RAEFORD, N.C. (WTVD) -- A local mom is fighting for an accessible and inclusive education for her five-year-old son with a disability.
Thomas "Bubby" Mosher starts kindergarten in Hoke County next year but his family is already getting a lesson in red tape. Bubby's mom said the school he's assigned to isn't accessible enough for his needs. She asked for her son to be reassigned but she was denied.
Doctors weren't expecting Thomas Mosher Jr. to live past age two, but just like his military father, he's a fighter.
"A tough one," his mom, Brittany Mosher said. "His diagnosis is spinal muscular atrophy type one. He was diagnosed at four months old and we weren't given a lot of hope, so they said it would be a miracle if he made it to a year."
Now, Bubby, as his family calls him, is five years old, thanks to a special drug that helped prolong his life.
"It's like a new light of hope where we didn't know that school was a possibility before," said Brittany.
Bubby is in Pre-K. His teachers and nurses come to him. But this fall, his mom wants him to go to kindergarten with kids his own age. She worries that the school he's assigned to, Upchurch Elementary, isn't accessible enough for his special needs. When she asked Hoke County Schools for a reassignment, she got a letter that said she was denied.
"I don't feel like our request was even read, much less considered, " she said.
Upchurch Elementary was built decades ago. Brittany said like many older schools, doorways are narrow, hallways are tight, classrooms are small, and the school itself was built on a hill. She said none of that will work with Bubby's power-wheelchair.
"So if there's a pathway that's uneven, if he hits a bump wrong I don't know what could really happen. You know, like he could hit a bump and his chair could tip and I'm not really sure and I don't want to take that risk," she said.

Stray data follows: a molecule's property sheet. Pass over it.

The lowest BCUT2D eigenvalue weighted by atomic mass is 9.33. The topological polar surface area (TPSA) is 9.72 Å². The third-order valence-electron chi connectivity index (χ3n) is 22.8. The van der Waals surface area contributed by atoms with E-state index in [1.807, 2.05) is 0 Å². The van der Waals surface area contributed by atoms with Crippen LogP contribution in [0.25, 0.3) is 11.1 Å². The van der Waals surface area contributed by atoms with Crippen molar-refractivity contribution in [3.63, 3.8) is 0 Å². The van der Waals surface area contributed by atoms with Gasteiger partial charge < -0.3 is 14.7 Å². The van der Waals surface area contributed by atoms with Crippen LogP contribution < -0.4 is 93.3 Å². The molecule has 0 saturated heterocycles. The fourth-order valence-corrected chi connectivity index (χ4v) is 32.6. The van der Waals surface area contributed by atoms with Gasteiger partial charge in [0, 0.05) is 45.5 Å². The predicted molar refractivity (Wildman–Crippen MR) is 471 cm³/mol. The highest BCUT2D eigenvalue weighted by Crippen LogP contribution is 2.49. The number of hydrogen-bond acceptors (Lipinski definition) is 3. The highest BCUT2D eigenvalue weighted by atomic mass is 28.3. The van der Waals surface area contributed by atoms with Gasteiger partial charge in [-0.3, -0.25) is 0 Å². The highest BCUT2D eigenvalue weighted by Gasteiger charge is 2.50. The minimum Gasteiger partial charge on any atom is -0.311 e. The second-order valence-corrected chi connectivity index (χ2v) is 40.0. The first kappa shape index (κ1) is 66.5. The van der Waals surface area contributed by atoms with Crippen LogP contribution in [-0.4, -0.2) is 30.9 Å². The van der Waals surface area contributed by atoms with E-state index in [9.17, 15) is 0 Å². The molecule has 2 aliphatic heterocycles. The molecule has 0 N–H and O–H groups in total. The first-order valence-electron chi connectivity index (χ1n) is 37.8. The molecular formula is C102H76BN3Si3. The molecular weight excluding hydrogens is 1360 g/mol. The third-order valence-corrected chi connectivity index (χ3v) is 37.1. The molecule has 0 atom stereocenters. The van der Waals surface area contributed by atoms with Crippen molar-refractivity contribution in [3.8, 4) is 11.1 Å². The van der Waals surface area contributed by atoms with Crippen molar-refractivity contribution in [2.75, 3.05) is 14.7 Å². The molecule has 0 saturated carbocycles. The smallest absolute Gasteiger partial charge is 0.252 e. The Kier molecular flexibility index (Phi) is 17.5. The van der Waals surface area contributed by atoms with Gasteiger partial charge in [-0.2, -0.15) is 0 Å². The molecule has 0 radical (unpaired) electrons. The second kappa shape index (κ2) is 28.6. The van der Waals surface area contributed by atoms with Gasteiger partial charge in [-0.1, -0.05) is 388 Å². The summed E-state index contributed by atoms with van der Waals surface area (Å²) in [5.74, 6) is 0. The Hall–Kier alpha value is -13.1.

But Brittany said that it's not just about accessibility, but inclusivity.
"When we did the shadowing for the half-day we went up to the playground and of course he started crying because he sees all the kids doing things and he can't do anything because there's nothing for him to do. He can't even get up onto the playground where it's at," she said.
Hoke County Schools told ABC11 that all of their schools are ADA compliant but the first step, in this case, would be a kindergarten transition meeting with nurses, advocates and parents. From there, the IEP team will determine whether a re-assignment is necessary.
Brittany wishes there had been a discussion. The letter she received, gave no explanation.
Hoke County Schools spokeswoman Jodie Bryant issued the following statement to ABC11:
"While all of our schools are ADA compliant, there are sometimes special circumstances for which the IEP Team will consider whether the assigned school building and campus best meet the needs of the student. If it is determined that the student would benefit from being reassigned to a different school, that recommendation is made to the Superintendent by the IEP Team, which includes the parents. It is the goal of Hoke County Schools to assist parents in this process of developing a plan to not only meet the needs of students but to help them excel in the classroom and beyond."
Bryant told ABC11 that as of Monday morning, the kindergarten transition meeting had been scheduled.
Fort Bragg mom fights for school reassignment for son with disability